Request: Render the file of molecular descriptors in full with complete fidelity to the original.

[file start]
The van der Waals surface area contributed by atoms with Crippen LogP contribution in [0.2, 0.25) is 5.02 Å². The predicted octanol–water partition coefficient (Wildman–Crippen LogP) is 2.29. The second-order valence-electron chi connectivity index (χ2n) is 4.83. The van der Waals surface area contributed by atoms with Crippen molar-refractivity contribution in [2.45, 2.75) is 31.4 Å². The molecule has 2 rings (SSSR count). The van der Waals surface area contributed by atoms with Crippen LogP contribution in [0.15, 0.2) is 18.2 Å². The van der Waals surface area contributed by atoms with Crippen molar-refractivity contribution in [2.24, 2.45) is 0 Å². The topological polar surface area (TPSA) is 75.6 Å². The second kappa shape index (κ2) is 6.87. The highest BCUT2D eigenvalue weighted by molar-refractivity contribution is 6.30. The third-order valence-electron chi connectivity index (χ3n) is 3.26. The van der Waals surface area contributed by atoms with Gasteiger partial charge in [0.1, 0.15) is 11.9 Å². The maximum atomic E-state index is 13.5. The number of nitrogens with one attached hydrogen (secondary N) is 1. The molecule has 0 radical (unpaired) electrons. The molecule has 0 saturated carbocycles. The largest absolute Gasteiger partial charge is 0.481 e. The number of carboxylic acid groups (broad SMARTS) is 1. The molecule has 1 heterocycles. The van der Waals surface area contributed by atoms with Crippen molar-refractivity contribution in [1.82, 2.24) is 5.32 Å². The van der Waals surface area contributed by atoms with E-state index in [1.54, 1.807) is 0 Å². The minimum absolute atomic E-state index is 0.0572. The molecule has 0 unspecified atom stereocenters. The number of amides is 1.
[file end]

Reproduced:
The van der Waals surface area contributed by atoms with Crippen LogP contribution in [0.2, 0.25) is 5.02 Å². The predicted octanol–water partition coefficient (Wildman–Crippen LogP) is 2.29. The second-order valence-electron chi connectivity index (χ2n) is 4.83. The van der Waals surface area contributed by atoms with Crippen molar-refractivity contribution in [2.45, 2.75) is 31.4 Å². The molecule has 2 rings (SSSR count). The van der Waals surface area contributed by atoms with Crippen LogP contribution in [0.15, 0.2) is 18.2 Å². The van der Waals surface area contributed by atoms with Crippen molar-refractivity contribution in [2.24, 2.45) is 0 Å². The topological polar surface area (TPSA) is 75.6 Å². The second kappa shape index (κ2) is 6.87. The highest BCUT2D eigenvalue weighted by molar-refractivity contribution is 6.30. The third-order valence-electron chi connectivity index (χ3n) is 3.26. The van der Waals surface area contributed by atoms with Gasteiger partial charge in [0.1, 0.15) is 11.9 Å². The maximum atomic E-state index is 13.5. The number of nitrogens with one attached hydrogen (secondary N) is 1. The molecule has 0 radical (unpaired) electrons. The molecule has 0 saturated carbocycles. The largest absolute Gasteiger partial charge is 0.481 e. The number of carboxylic acid groups (broad SMARTS) is 1. The molecule has 1 heterocycles. The van der Waals surface area contributed by atoms with Crippen molar-refractivity contribution in [1.82, 2.24) is 5.32 Å². The van der Waals surface area contributed by atoms with E-state index in [1.54, 1.807) is 0 Å². The minimum absolute atomic E-state index is 0.0572. The molecule has 0 unspecified atom stereocenters. The number of amides is 1.